At the beginning of the story, Jerry is repeatedly referred to as "the English boy" and is most concerned with fitting in with the older boys at the rocky bay. "They were big boys -- men to Jerry" and "To be with them, of them, was a craving that filled his whole body." Describing him as the English boy emphasizes his youth and immaturity, and his desire to fit in with the older kids also shows just how immature he is; they are children too, and yet Jerry sees them as "men" because of his even more youthful perspective.
They eventually abandon Jerry, and he runs to his mother to ask her for goggles so that he can attempt the feat that they did, swimming through the hole in the rock. He wants them "now, now, now! He must have them this minute and no other time." Jerry, like an immature child, is incredibly impatient and cannot delay gratification at all. It doesn't take long, however, for this to change. After several days of practicing at holding his breath and swimming, Jerry now looks back at the old beach he used to visit with his mother as "a place for small children [...]. It was not his beach." Now, he does "not ask for permission" to go to his rocky bay; only children ask permission, and Jerry is beginning to grow up. Further, although he thinks he could probably make it through the tunnel now, "A curious, most unchildlike persistence, a controlled impatience, made him wait." Jerry has developed some patience, some ability to look ahead and wait for what he wants. This is quite a departure from his desperation for goggles of a few days ago.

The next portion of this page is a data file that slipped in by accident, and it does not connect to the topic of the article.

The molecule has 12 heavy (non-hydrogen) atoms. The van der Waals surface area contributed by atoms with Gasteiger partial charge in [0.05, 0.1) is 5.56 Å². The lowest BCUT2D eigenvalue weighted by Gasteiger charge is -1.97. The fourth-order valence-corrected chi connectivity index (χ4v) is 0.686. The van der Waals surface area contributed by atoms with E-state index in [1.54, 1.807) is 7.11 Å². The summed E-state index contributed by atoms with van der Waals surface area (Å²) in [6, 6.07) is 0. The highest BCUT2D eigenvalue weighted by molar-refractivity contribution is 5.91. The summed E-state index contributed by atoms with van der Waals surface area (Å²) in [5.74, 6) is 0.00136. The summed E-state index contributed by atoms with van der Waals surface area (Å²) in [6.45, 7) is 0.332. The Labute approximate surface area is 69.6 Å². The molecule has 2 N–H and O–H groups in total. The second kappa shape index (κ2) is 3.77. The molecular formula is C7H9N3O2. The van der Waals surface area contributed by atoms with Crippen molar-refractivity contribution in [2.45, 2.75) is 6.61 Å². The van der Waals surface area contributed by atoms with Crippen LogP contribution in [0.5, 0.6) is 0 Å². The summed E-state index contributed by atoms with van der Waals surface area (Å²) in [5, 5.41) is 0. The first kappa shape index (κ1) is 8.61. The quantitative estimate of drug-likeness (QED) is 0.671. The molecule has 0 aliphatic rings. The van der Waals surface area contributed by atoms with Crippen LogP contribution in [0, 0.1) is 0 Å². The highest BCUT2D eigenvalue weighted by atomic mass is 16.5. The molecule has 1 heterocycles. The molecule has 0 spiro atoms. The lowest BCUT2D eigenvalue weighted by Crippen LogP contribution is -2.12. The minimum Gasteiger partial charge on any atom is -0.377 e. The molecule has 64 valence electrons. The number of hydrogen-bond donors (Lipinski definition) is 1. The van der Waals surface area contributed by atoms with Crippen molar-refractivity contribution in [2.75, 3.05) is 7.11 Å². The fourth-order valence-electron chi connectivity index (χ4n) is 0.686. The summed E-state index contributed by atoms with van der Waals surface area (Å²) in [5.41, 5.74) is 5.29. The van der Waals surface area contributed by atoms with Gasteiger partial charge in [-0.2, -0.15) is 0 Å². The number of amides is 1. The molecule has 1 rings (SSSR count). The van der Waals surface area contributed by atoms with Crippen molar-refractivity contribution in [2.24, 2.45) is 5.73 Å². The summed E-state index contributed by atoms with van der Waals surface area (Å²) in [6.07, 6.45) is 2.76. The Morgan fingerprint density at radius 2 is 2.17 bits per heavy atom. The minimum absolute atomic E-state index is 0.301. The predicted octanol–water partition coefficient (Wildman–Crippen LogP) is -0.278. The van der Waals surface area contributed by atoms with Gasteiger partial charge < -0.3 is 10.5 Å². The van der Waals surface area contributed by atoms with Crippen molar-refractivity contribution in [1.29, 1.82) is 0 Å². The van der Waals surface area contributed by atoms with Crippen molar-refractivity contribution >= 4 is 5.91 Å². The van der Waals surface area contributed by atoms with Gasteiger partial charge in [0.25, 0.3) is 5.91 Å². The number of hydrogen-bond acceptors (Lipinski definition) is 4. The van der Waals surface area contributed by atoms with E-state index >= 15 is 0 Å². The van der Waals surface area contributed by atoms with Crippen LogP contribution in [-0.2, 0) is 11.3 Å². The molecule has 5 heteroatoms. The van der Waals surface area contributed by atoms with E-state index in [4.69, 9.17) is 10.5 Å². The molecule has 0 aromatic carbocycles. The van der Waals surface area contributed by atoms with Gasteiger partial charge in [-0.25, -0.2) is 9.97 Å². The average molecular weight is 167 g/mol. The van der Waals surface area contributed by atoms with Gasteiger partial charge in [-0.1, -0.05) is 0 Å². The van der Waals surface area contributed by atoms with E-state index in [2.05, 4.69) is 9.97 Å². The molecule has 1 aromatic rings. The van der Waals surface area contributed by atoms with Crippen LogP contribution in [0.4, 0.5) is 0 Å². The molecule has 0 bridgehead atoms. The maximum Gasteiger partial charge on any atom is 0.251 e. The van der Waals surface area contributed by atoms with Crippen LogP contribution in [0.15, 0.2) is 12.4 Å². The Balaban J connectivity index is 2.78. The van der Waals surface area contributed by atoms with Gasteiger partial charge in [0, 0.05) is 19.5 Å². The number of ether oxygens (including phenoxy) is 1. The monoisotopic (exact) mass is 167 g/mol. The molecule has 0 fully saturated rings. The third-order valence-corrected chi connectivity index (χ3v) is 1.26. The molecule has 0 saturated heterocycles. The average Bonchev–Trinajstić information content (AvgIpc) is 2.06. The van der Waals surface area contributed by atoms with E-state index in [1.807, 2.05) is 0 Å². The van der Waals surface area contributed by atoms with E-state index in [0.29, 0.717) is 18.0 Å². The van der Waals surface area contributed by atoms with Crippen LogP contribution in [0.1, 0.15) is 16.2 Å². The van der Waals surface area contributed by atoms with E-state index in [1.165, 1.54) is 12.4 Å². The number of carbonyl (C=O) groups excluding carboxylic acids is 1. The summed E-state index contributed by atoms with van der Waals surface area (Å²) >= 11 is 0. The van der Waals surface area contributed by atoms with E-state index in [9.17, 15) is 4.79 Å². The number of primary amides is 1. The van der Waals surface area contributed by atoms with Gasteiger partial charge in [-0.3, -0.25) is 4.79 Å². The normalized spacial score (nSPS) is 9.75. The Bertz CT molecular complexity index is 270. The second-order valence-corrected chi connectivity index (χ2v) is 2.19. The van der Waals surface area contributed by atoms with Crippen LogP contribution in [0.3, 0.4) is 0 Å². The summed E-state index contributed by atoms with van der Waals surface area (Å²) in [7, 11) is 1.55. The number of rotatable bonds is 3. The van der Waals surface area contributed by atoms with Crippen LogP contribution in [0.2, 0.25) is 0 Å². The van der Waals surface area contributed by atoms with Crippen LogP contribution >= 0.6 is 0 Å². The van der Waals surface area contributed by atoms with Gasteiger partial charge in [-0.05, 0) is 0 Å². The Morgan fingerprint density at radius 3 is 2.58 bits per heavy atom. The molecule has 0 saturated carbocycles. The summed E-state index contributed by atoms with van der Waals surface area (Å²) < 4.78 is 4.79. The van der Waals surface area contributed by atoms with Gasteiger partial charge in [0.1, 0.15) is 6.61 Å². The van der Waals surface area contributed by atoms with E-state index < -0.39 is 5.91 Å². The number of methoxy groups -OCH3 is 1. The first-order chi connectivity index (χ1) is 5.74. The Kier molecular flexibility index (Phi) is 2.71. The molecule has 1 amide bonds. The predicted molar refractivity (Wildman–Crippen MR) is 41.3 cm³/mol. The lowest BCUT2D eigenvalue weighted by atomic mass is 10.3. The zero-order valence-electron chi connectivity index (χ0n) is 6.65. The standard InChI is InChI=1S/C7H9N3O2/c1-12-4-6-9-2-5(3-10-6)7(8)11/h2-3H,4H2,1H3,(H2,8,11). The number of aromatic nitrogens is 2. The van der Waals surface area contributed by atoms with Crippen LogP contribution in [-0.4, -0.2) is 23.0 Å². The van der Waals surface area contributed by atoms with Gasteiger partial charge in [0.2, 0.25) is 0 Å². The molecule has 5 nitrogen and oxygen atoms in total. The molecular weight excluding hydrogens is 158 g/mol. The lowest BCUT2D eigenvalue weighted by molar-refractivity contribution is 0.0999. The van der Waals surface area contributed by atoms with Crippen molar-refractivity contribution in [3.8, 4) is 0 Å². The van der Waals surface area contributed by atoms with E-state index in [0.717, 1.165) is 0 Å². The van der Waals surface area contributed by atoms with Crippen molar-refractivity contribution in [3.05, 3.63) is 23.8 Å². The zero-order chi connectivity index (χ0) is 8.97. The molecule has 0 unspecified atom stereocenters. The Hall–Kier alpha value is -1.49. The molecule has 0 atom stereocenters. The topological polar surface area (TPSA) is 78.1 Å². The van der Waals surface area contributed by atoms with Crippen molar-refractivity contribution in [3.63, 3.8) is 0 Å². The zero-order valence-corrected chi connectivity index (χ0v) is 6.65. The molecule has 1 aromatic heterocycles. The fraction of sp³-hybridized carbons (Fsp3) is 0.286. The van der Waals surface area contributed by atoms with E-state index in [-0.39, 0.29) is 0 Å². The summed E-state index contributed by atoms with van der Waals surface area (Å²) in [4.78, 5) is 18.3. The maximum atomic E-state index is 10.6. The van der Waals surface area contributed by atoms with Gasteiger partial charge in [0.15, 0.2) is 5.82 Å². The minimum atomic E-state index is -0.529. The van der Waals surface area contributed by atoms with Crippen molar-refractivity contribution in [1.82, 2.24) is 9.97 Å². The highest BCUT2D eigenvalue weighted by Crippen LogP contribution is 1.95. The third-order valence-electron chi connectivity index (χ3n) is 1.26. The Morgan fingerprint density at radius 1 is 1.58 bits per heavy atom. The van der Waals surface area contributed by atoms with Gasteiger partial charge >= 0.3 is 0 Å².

In the end, when his mother tells him not to swim any more today, "She was ready for a battle of wills," indicating that this is what she would typically expect from young, immature Jerry. However, "he gave in at once" to her and didn't fight her, indicating that he's developed a little more ability to reason and lost some of his former stubbornness (both associated with growing up and becoming more mature).